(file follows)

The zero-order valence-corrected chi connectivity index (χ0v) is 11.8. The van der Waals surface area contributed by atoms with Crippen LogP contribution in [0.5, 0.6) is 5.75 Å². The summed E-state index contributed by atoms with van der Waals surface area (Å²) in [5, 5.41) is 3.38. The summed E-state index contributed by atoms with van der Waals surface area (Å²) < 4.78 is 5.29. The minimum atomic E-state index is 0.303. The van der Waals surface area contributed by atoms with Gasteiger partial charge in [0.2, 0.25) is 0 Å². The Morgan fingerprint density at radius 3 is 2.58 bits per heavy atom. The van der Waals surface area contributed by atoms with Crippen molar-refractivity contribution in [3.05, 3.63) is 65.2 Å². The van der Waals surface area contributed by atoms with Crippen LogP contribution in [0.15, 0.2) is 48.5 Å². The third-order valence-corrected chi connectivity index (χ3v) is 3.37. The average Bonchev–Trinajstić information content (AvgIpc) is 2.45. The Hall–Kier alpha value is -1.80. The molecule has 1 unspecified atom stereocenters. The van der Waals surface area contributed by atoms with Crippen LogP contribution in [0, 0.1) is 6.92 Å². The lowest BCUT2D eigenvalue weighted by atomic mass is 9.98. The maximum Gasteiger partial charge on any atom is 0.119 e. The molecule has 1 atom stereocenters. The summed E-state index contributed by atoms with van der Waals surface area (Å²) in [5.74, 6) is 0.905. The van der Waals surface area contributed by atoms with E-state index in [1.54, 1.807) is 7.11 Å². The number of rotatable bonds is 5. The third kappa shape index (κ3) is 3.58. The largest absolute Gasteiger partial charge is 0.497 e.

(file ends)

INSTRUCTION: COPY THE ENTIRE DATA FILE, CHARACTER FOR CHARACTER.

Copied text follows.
The zero-order valence-corrected chi connectivity index (χ0v) is 11.8. The van der Waals surface area contributed by atoms with Crippen LogP contribution in [0.5, 0.6) is 5.75 Å². The summed E-state index contributed by atoms with van der Waals surface area (Å²) in [5, 5.41) is 3.38. The summed E-state index contributed by atoms with van der Waals surface area (Å²) < 4.78 is 5.29. The minimum atomic E-state index is 0.303. The van der Waals surface area contributed by atoms with Gasteiger partial charge in [0.2, 0.25) is 0 Å². The Morgan fingerprint density at radius 3 is 2.58 bits per heavy atom. The van der Waals surface area contributed by atoms with Crippen molar-refractivity contribution in [3.05, 3.63) is 65.2 Å². The van der Waals surface area contributed by atoms with Crippen LogP contribution in [0.15, 0.2) is 48.5 Å². The third-order valence-corrected chi connectivity index (χ3v) is 3.37. The average Bonchev–Trinajstić information content (AvgIpc) is 2.45. The Hall–Kier alpha value is -1.80. The molecule has 1 unspecified atom stereocenters. The van der Waals surface area contributed by atoms with Crippen LogP contribution in [0, 0.1) is 6.92 Å². The lowest BCUT2D eigenvalue weighted by atomic mass is 9.98. The maximum Gasteiger partial charge on any atom is 0.119 e. The molecule has 1 atom stereocenters. The summed E-state index contributed by atoms with van der Waals surface area (Å²) in [5.74, 6) is 0.905. The van der Waals surface area contributed by atoms with E-state index in [1.54, 1.807) is 7.11 Å². The number of rotatable bonds is 5. The third kappa shape index (κ3) is 3.58. The largest absolute Gasteiger partial charge is 0.497 e.